#6
01-05-2011, 02:47 AM
 GetDeviceInfo Senior Member Join Date: Jun 2009 Location: Canada Posts: 1,501

if you wanted to use the linked controller to control your heating element, all is good. As for controlling a blower, not good.
#7
01-05-2011, 02:53 AM
 mr x New Member Join Date: Dec 2010 Posts: 5

That system will work. It's just a temperature feedback loop. I may just break down and buy an SSR off ebay to bump up the load capacity. It's serious overkill, but I know that it works...
#8
01-05-2011, 02:57 AM
 GetDeviceInfo Senior Member Join Date: Jun 2009 Location: Canada Posts: 1,501

it will work, as I've used similar on air cooled plastic extruders (blowers). However the output wasn't modulated on the cool cycle but rather an overshoot.
#9
01-05-2011, 05:35 AM
 marshallf3 Senior Member Join Date: Jul 2010 Location: Oklahoma City, OK. Large enough to be modern but plenty of country left around it. Posts: 2,358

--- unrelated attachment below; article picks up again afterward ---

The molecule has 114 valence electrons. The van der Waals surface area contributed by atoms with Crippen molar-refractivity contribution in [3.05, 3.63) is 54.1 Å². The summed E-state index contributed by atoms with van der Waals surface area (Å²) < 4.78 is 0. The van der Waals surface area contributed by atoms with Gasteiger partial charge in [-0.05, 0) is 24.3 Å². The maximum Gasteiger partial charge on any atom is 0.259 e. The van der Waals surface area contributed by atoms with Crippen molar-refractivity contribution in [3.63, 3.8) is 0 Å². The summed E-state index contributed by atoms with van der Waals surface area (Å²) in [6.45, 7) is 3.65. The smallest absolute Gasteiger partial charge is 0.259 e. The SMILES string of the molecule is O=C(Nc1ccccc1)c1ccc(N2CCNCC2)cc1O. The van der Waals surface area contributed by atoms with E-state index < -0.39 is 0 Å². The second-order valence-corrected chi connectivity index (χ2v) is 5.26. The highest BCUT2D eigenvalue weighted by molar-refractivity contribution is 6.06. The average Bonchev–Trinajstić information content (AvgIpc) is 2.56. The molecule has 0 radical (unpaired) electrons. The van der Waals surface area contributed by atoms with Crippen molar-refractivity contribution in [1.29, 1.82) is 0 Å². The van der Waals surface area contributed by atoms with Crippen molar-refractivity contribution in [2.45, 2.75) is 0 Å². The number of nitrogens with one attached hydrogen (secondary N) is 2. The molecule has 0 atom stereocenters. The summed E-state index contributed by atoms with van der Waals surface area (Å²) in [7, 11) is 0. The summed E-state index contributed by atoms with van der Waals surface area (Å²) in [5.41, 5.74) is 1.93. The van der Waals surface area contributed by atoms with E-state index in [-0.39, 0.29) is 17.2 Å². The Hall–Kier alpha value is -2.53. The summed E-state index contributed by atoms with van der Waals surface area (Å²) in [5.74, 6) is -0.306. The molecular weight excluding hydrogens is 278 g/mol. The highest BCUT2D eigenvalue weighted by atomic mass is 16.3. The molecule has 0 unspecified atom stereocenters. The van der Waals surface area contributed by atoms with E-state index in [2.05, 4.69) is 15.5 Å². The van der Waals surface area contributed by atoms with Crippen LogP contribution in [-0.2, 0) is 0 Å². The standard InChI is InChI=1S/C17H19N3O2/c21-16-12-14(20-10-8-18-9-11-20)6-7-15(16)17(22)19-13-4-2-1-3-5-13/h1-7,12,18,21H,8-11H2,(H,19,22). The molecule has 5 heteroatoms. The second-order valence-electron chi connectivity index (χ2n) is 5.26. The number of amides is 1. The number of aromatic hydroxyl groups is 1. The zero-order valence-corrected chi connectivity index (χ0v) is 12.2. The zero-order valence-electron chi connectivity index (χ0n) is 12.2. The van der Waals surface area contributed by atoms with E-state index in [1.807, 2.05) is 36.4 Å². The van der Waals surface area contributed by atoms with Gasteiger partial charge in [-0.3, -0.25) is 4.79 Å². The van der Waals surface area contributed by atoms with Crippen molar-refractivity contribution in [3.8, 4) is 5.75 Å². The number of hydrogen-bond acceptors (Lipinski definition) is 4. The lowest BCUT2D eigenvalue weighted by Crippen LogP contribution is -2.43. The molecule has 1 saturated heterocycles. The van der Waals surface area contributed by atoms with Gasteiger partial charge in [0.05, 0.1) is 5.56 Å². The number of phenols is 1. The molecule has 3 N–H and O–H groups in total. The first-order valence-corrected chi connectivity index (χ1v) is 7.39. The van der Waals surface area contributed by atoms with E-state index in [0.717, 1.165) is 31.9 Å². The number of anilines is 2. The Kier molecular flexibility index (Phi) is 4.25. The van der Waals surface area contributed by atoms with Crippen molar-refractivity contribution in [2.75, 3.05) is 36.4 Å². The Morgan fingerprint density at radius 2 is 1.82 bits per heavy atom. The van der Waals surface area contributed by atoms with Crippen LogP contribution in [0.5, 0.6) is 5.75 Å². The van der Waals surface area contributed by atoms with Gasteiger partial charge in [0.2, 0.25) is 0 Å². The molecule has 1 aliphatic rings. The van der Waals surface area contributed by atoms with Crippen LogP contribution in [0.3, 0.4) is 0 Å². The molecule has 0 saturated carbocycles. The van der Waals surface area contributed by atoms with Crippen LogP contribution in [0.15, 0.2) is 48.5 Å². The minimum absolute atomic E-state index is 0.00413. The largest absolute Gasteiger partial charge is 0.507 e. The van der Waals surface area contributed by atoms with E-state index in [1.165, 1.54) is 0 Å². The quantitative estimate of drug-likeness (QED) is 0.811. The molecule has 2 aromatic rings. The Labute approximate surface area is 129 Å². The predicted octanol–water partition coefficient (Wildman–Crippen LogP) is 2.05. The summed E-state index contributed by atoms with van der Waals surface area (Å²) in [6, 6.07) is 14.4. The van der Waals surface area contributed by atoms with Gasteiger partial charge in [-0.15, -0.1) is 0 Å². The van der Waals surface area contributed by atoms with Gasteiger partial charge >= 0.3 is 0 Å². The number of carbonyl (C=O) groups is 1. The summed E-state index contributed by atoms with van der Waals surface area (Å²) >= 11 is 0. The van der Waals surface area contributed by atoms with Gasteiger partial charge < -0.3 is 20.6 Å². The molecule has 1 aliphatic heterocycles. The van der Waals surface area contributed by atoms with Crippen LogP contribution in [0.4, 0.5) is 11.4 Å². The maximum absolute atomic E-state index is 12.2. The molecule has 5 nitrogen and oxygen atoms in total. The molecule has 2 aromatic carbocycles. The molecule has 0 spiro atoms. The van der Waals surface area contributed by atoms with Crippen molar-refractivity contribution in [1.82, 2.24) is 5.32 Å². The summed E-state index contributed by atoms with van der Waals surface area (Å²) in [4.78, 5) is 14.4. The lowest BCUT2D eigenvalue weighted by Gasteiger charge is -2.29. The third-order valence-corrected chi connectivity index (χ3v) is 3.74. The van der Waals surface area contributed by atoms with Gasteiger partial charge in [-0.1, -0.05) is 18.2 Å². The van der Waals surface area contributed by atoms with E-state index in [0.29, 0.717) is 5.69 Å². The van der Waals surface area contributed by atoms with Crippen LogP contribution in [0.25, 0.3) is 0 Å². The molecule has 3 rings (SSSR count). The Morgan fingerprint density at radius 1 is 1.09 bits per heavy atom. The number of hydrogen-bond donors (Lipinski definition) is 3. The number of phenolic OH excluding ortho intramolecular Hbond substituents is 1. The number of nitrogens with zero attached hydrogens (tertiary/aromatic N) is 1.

Use a far cheaper 12V computer fan many already have a temp control built in that relies on an external thermistor thus easily modified. Simple adapter can provide your 12V.
__________________
-
The very first course in engineering school should be how to use Google and Wikipedia
-
I very often misspell or miss things while making posts so come back and double check a few times.
I also have a full time job and often 10 projects going on at the same time so I'm not always online.
#10
01-05-2011, 10:48 AM
 mr x New Member Join Date: Dec 2010 Posts: 5

That won't work from the fans I have seen, as there is no way to adjust the temperature. And draft temperature control is pretty touchy stuff, particularly where control is most useful - at low temperatures (250f and under)..

 Tags amp, control, designing, fan, linear, smoker, speed